Eleftherotypia, one of the most widely circulated newspapers in Greece, ran this cartoon following Israel's assassination of the leader of the Islamist terror organization Hamas, Sheikh Yassin, in 2004.
The woman asks: “Why did the Jewish Government kill a religious leader?” The man answers, “They are practicing for Easter.”
In a stark example of how the Arab-Israeli conflict and "legitimate criticism of Israel" are often a fig leaf for age-old anti-Semitism, the artist uses current events to bring up the ancient accusation of Jewish collective responsibility for the death of Jesus.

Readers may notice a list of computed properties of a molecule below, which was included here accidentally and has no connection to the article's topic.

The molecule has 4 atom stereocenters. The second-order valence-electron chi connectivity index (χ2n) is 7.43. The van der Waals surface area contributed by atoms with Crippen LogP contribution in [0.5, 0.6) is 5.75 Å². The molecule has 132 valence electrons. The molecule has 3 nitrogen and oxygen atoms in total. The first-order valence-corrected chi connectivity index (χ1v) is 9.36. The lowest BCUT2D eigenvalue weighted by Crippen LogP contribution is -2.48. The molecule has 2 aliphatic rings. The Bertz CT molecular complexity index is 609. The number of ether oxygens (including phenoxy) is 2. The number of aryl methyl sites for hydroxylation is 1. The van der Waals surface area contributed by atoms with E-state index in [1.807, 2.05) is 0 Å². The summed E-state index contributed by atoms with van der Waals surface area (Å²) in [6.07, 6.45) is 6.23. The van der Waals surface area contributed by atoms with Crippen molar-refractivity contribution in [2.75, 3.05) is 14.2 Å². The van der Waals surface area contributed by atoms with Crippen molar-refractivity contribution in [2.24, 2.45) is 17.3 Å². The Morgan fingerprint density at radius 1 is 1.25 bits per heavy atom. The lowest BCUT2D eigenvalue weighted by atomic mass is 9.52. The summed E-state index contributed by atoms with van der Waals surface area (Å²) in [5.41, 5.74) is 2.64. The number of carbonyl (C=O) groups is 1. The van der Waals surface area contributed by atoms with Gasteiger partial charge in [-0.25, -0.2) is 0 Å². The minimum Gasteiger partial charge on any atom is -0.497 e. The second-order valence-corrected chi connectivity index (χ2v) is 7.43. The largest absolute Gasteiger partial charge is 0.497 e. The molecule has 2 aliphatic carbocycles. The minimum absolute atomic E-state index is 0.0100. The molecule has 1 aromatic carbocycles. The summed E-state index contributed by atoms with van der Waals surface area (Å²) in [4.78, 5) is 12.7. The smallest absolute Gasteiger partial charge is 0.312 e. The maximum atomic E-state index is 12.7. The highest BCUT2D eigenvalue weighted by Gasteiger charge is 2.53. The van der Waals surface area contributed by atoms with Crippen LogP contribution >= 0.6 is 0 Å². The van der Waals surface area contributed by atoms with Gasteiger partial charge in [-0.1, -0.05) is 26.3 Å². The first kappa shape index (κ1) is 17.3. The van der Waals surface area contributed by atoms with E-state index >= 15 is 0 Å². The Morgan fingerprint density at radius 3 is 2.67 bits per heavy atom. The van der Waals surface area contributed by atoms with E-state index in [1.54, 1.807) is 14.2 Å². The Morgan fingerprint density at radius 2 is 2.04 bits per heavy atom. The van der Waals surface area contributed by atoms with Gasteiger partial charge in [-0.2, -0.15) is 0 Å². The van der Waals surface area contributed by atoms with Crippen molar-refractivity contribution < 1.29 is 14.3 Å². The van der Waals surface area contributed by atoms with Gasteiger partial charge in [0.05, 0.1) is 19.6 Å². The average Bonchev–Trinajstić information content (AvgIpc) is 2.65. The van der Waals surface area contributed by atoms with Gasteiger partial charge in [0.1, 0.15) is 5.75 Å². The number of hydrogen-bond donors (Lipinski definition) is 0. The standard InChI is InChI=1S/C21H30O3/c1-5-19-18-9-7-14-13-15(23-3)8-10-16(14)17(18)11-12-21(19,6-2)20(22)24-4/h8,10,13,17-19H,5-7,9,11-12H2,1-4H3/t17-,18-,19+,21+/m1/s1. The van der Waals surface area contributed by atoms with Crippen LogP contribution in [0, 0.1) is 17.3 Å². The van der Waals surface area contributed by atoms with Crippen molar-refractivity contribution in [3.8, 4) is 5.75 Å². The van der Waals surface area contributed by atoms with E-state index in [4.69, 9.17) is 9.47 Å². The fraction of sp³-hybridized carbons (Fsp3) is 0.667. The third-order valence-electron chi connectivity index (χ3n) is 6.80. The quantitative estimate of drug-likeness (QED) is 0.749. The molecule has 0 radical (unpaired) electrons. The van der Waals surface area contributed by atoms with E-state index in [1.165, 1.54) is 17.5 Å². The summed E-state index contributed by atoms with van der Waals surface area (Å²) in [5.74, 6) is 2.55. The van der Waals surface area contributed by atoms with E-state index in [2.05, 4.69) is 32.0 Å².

Religion-based anti-Semitism was a fixture of Europe for nearly two thousand years, and countless Christians lived with the certainty that the Jews had killed Christ, a belief that was formally repudiated by the Catholic Church only in the Second Vatican Council (1962-1965).
In Greece, a deeply religious country dominated by the Greek-Orthodox faith, traditional anti-Semitic views such as this are still common, and are occasionally voiced by political and religious leaders as a matter of course.